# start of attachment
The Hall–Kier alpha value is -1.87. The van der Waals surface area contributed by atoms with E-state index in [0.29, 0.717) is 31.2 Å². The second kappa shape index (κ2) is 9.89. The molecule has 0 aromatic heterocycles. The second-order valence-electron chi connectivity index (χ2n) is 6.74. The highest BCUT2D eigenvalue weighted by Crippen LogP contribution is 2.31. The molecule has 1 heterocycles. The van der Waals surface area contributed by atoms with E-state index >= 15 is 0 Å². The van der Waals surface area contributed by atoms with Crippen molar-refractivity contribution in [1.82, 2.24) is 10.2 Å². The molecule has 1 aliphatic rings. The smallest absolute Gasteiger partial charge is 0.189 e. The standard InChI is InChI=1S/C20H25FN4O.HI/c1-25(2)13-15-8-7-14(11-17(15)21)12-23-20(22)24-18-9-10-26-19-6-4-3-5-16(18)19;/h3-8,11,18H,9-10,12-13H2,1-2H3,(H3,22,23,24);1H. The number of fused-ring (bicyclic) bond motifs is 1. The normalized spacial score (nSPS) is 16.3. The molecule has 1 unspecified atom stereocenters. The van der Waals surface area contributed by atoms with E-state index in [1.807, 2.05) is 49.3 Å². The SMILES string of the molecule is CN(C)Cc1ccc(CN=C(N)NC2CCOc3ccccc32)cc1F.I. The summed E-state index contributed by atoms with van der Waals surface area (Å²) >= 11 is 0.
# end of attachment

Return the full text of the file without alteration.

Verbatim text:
The Hall–Kier alpha value is -1.87. The van der Waals surface area contributed by atoms with E-state index in [0.29, 0.717) is 31.2 Å². The second kappa shape index (κ2) is 9.89. The molecule has 0 aromatic heterocycles. The second-order valence-electron chi connectivity index (χ2n) is 6.74. The highest BCUT2D eigenvalue weighted by Crippen LogP contribution is 2.31. The molecule has 1 heterocycles. The van der Waals surface area contributed by atoms with E-state index >= 15 is 0 Å². The van der Waals surface area contributed by atoms with Crippen molar-refractivity contribution in [1.82, 2.24) is 10.2 Å². The molecule has 1 aliphatic rings. The smallest absolute Gasteiger partial charge is 0.189 e. The standard InChI is InChI=1S/C20H25FN4O.HI/c1-25(2)13-15-8-7-14(11-17(15)21)12-23-20(22)24-18-9-10-26-19-6-4-3-5-16(18)19;/h3-8,11,18H,9-10,12-13H2,1-2H3,(H3,22,23,24);1H. The number of fused-ring (bicyclic) bond motifs is 1. The normalized spacial score (nSPS) is 16.3. The molecule has 1 unspecified atom stereocenters. The van der Waals surface area contributed by atoms with E-state index in [1.807, 2.05) is 49.3 Å². The SMILES string of the molecule is CN(C)Cc1ccc(CN=C(N)NC2CCOc3ccccc32)cc1F.I. The summed E-state index contributed by atoms with van der Waals surface area (Å²) >= 11 is 0.